So I figured that it might be good to have a thread where you can ask for explanations for any Less Wrong post that you didn't understand and would like to, but don't want to directly comment on for any reason (e.g. because you're feeling embarassed, because the post is too old to attract much traffic, etc.). In the spirit of various Stupid Questions threads, you're explicitly encouraged to ask even for the kinds of explanations that you feel you "should" get even yourself, or where you feel like you could get it if you just put in the effort (but then never did).
You can ask to have some specific confusing term or analogy explained, or to get the main content of a post briefly summarized in plain English and without jargon, or anything else. (Of course, there are some posts that simply cannot be explained in non-technical terms, such as the ones in the Quantum Mechanics sequence.) And of course, you're encouraged to provide explanations to others!
Ever since Tversky and Kahneman started to gather evidence purporting to show that humans suffer from a large number of cognitive biases, other psychologists and philosophers have criticized these findings. For instance, philosopher L. J. Cohen argued in the 80's that there was something conceptually incoherent with the notion that most adults are irrational (with respect to a certain problem). By some sort of Wittgensteinian logic, he thought that the majority's way of reasoning is by definition right. (Not a high point in the history of analytic philosophy, in my view.) See chapter 8 of this book (where Gigerenzer, below, is also discussed).
Another attempt to resurrect human rationality is due to Gerd Gigerenzer and other psychologists. They have a) shown that if you tweak some of the heuristics and biases (i.e. the research program led by Tversky and Kahneman) experiments but a little - for instance by expressing probabilities in terms of frequencies - people make much fewer mistakes and b) argued, on the back of this, that the heuristics we use are in many situations good (and fast and frugal) rules of thumb (which explains why they are evolutionary adaptive). Regarding this, I don't think that Tversky and Kahneman ever doubted that the heuristics we use are quite useful in many situations. Their point was rather that there are lots of naturally occuring set-ups which fool our fast and frugal heuristics. Gigerenzer's findings are not completely uninteresting - it seems to me he does nuance the thesis of massive irrationality a bit - but his claims to the effect that these heuristics are rational in a strong sense are wildly overblown in my opnion. The Gigerenzer vs. Tversky/Kahneman debates are well discussed in this article (although I think they're too kind to Gigerenzer).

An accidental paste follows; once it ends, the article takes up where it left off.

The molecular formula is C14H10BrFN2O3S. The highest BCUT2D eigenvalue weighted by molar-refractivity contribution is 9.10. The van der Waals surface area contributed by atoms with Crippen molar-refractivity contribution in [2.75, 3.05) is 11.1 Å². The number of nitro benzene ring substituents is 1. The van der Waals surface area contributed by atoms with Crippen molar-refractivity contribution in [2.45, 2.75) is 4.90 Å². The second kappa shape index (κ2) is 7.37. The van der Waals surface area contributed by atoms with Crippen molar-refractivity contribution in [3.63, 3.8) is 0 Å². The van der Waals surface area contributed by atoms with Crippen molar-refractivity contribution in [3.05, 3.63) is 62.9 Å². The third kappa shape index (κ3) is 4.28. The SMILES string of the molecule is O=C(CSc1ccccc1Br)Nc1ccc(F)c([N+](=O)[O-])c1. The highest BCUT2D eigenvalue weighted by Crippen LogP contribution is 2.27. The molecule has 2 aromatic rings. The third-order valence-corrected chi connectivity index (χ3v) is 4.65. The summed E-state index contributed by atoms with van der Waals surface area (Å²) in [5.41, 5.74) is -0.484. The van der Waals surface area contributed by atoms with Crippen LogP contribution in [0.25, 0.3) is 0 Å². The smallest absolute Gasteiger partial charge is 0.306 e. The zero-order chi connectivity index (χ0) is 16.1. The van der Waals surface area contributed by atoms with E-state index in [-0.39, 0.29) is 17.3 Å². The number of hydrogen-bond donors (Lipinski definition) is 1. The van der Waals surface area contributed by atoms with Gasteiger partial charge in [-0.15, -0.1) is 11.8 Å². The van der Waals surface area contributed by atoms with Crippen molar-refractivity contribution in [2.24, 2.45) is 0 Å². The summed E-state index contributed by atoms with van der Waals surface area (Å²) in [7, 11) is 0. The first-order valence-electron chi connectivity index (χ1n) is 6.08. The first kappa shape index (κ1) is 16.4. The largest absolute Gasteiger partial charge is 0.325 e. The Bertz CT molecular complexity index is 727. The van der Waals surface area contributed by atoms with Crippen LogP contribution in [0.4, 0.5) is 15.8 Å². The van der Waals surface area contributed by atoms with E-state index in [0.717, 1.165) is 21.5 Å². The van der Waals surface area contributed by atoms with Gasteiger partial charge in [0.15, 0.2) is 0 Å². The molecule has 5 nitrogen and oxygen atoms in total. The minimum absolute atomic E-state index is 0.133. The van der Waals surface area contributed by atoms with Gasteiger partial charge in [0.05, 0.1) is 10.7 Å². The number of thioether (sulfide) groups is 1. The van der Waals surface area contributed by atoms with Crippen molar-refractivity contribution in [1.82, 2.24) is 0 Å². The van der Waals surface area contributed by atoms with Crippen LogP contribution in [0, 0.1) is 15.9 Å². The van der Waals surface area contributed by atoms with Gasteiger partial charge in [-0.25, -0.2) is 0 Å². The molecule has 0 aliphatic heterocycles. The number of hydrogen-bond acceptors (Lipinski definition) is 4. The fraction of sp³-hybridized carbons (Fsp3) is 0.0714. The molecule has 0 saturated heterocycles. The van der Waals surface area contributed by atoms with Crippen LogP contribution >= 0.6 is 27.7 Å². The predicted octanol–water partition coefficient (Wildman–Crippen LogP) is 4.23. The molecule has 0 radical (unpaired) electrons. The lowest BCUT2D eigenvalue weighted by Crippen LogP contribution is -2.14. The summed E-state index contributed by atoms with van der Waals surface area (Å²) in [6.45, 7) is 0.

A strong argument against attempts to save human rationality is the argument from individual differences, championed by Keith Stanovich. He argues that the fact that some intelligent subjects consistently avoid to fall prey to the Wason Selection task, the conjunction fallacy, and other fallacies, indicates that there is something misguided with the notion that the answer that psychologists traditionally has seen as normatively correct is in fact misguided.
Hence I side with Tversky and Kahneman in this debate. Let me just mention one interesting and possible succesful method for disputing some supposed biases. This method is to argue that people have other kinds of evidence than the standard interpretation assumes, and that given this new interpretation of the evidence, the supposed bias in question is in fact not a bias. For instance, it has been suggested that the "false consensus effect" can be re-interpreted in this way:
The False Consensus Effect
Bias description: People tend to imagine that everyone responds the way they do. They tend to see their own behavior as typical. The tendency to exaggerate how common one’s opinions and behavior are is called the false consensus effect. For example, in one study, subjects were asked to walk around on campus for 30 minutes, wearing a sign board that said "Repent!". Those who agreed to wear the sign estimated that on average 63.5% of their fellow students would also agree, while those who disagreed estimated 23.3% on average.
Counterclaim (Dawes & Mulford, 1996): The correctness of reasoning is not estimated on the basis of whether or not one arrives at the correct result. Instead, we look at whether reach reasonable conclusions given the data they have. Suppose we ask people to estimate whether an urn contains more blue balls or red balls, after allowing them to draw one ball. If one person first draws a red ball, and another person draws a blue ball, then we should expect them to give different estimates. In the absence of other data, you should treat your own preferences as evidence for the preferences of others. Although the actual mean for people willing to carry a sign saying "Repent!" probably lies somewhere in between of the estimates given, these estimates are quite close to the one-third and two-thirds estimates that would arise from a Bayesian analysis with a uniform prior distribution of belief. A study by the authors suggested that people do actually give their own opinion roughly the right amount of weight.
(The quote is from an excellent Less Wrong article on this topic due to Kaj Sotala. See also this post by him, this by Andy McKenzie, this by Stuart Armstrong and this by lukeprog on this topic. I'm sure there are more that I've missed.)
It strikes me that the notion that people are "massively flawed" is something of an intellectual cornerstone of the Less Wrong community (e.g. note the names "Less Wrong" and "Overcoming Bias"). In the light of this it would be interesting to hear what people have to say about the rationality wars. Do you all agree that people are massively flawed?